It’s that time of year again; we are heading into the holiday season which means your inbox and mailbox is about to be flooded with opportunities to buy. For some, we dread this time of year, the pressure, the overspending the feelings of overwhelm and confusion. For others, this is their high time, the circumstances in which they thrive. No matter what side of the fence you are on, consider this “is it worth the cost?
I’m not talking about the actual dollar amount of this holiday season, although that is something to keep an eye on. I’m talking about the physical and emotional toll the pressures of pre-thanksgiving, black Friday and cyber Monday sales put on all of us. The anxiety we feel trying to plan the perfect holiday party. Just think, the sleepless nights trying to game plan. The stress of sticking to your budget. The worry of forgetting someone or something on your ever-growing shopping list. Is our quest for the perfect holiday season worth the cost?
We spend weeks planning our menus, décor and guest list. We spend the entire day cooking and cleaning trying to be the perfect host. By the end of the night, we realize we never stopped to eat or even enjoy the party. By Christmas, we have spent so much time and energy preparing, and shopping and all we have left to show for it are exhaustion, empty pockets or worst yet debt. By the time we head into the new year we are vowing to ourselves to do better next year, but how? How are we going to break these habits?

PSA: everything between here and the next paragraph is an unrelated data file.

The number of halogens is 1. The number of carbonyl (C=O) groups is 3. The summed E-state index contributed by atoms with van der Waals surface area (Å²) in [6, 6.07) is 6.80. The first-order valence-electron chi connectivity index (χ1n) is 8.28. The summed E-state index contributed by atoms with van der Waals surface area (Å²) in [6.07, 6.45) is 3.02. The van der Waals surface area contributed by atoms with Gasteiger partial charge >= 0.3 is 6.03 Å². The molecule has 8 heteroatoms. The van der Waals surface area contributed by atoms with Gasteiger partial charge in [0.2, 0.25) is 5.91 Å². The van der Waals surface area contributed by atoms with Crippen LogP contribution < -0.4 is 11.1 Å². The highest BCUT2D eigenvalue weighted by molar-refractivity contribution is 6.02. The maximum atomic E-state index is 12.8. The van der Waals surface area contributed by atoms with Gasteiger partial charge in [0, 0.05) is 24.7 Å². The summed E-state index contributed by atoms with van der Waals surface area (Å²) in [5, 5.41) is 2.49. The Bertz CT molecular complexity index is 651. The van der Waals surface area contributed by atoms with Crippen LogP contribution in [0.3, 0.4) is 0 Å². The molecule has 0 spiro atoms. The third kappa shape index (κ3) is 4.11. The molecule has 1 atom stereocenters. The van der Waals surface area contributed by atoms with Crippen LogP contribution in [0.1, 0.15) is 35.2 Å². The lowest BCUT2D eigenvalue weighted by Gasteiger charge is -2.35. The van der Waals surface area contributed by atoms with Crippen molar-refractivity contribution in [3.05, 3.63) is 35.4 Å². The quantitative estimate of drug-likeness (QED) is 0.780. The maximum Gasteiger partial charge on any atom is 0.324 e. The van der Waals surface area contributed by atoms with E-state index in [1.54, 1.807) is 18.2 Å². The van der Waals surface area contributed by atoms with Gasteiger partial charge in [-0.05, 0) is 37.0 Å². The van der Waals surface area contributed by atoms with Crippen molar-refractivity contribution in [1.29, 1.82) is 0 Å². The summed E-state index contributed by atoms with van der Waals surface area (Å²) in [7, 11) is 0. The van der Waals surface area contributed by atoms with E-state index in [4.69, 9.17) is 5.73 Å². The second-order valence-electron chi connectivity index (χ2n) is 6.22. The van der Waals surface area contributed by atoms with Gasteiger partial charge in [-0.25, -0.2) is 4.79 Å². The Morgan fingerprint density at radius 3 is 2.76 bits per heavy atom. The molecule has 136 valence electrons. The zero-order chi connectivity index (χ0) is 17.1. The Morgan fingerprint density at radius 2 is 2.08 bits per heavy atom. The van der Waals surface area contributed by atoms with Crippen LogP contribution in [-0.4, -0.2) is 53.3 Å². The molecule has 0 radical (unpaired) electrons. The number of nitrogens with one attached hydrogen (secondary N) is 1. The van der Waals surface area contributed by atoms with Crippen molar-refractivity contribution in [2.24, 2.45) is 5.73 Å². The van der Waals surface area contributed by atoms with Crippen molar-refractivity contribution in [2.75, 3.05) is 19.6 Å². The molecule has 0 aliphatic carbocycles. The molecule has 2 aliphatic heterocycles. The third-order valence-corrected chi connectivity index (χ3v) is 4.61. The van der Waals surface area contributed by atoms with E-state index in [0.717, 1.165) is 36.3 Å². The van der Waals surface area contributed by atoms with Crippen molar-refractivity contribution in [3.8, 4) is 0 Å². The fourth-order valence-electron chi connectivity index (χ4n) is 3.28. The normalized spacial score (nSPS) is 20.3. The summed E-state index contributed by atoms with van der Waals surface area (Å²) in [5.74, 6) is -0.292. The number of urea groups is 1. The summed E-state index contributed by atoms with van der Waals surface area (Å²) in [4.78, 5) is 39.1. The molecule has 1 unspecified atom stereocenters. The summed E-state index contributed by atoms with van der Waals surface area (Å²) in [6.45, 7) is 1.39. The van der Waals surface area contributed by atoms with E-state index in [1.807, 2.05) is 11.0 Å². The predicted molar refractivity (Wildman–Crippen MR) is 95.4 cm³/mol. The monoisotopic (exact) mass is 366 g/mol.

Making the Choice
This very common phenomenon reminds me of a popular passage of Scripture in which Jesus is at the home of Mary and Martha. The events in Luke 10:38-42 are a good representation of how many of us spend the holiday season and how God wants us to spend the holiday season. Here we find two sisters, one sitting at the feet of Jesus, willingly taking in all the moment has to offer. The other sister, Martha, is busy trying to play the perfect host missing out on such a rare opportunity. As Martha tries to complain about her sister’s lack of help Jesus reminds her of what matters.
“Now as they went on their way, Jesus entered a village. And a woman named Martha welcomed him into her house. And she had a sister called Mary, who sat at the Lord’s feet and listened to his teaching. But Martha was distracted with much serving. And she went up to him and said, “Lord, do you not care that my sister has left me to serve alone? Tell her then to help me.” 41 But the Lord answered her, “Martha, Martha, you are anxious and troubled about many things, 42 but one thing is necessary. Mary has chosen the good portion, which will not be taken away from her.” Luke 10:38-42
Martha’s insistence on being the perfect host was about to cost her the opportunity to sit at Jesus’ feet. She almost missed her chance to hear the teachings of God, directly from the Savior’s mouth. As you strive to be the perfect host, perfect cook or perfect gift giver, think about what it will cost you. How much precious time are you missing with your family in the pursuit of perfection? What are you giving up to ensure things are just right? Don’t allow your anxieties to cost you the chance to spend time with your loved ones. Don’t get to the new year and realize you missed the important moments.
[Tweet “Pursuing holiday perfection causes us to miss the most precious moments”]
As we head into this holiday season, let us try to be more like Mary. Let us let go of the need to be the perfect host or give the best gifts and just enjoy what we have. If you have the opportunity to enjoy the company of friends and family, take it. Don’t waste time on things that do not matter you may miss out on memories. Mary understood the significance of having Jesus in her home and was not about to waste time setting the table. She knew it wasn’t worth the cost.
[Tweet “Don’t miss out on memories by wasting time on what does not matter -@LakeishaEntsuah”]